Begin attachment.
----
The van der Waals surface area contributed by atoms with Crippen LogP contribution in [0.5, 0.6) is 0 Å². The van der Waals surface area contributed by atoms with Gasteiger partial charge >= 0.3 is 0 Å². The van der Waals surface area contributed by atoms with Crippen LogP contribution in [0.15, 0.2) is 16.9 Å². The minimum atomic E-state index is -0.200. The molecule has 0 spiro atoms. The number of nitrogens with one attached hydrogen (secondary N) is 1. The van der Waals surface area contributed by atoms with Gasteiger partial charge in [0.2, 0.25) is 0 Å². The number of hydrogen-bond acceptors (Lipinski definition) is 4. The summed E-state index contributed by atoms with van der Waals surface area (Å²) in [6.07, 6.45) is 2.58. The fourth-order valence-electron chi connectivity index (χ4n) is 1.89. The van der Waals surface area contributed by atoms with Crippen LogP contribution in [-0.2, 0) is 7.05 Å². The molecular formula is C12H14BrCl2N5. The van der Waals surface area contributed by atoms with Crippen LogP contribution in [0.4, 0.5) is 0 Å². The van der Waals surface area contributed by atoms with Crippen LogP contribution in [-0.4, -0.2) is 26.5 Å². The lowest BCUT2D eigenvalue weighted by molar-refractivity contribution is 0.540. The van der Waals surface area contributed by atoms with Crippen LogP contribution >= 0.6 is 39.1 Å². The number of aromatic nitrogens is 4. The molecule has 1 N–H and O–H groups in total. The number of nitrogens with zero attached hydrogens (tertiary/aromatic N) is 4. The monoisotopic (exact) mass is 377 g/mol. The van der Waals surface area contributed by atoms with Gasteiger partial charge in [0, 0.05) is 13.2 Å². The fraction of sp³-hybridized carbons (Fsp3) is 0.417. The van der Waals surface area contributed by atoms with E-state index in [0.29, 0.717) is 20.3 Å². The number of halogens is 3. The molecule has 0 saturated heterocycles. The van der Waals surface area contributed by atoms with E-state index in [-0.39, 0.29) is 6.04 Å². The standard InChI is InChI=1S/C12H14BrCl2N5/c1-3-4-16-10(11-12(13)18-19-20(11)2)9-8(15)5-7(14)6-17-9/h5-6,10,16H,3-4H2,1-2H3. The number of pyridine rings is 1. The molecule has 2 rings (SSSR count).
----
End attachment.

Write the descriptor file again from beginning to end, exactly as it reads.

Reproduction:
The van der Waals surface area contributed by atoms with Crippen LogP contribution in [0.5, 0.6) is 0 Å². The van der Waals surface area contributed by atoms with Gasteiger partial charge >= 0.3 is 0 Å². The van der Waals surface area contributed by atoms with Crippen LogP contribution in [0.15, 0.2) is 16.9 Å². The minimum atomic E-state index is -0.200. The molecule has 0 spiro atoms. The number of nitrogens with one attached hydrogen (secondary N) is 1. The van der Waals surface area contributed by atoms with Gasteiger partial charge in [0.2, 0.25) is 0 Å². The number of hydrogen-bond acceptors (Lipinski definition) is 4. The summed E-state index contributed by atoms with van der Waals surface area (Å²) in [6.07, 6.45) is 2.58. The fourth-order valence-electron chi connectivity index (χ4n) is 1.89. The van der Waals surface area contributed by atoms with Crippen LogP contribution in [-0.2, 0) is 7.05 Å². The molecular formula is C12H14BrCl2N5. The van der Waals surface area contributed by atoms with Crippen LogP contribution in [0.4, 0.5) is 0 Å². The van der Waals surface area contributed by atoms with Crippen LogP contribution in [-0.4, -0.2) is 26.5 Å². The lowest BCUT2D eigenvalue weighted by molar-refractivity contribution is 0.540. The van der Waals surface area contributed by atoms with Crippen LogP contribution >= 0.6 is 39.1 Å². The number of aromatic nitrogens is 4. The molecule has 1 N–H and O–H groups in total. The number of nitrogens with zero attached hydrogens (tertiary/aromatic N) is 4. The monoisotopic (exact) mass is 377 g/mol. The van der Waals surface area contributed by atoms with Gasteiger partial charge in [0, 0.05) is 13.2 Å². The fraction of sp³-hybridized carbons (Fsp3) is 0.417. The van der Waals surface area contributed by atoms with E-state index in [0.29, 0.717) is 20.3 Å². The number of halogens is 3. The molecule has 0 saturated heterocycles. The van der Waals surface area contributed by atoms with E-state index in [-0.39, 0.29) is 6.04 Å². The standard InChI is InChI=1S/C12H14BrCl2N5/c1-3-4-16-10(11-12(13)18-19-20(11)2)9-8(15)5-7(14)6-17-9/h5-6,10,16H,3-4H2,1-2H3. The number of pyridine rings is 1. The molecule has 2 rings (SSSR count).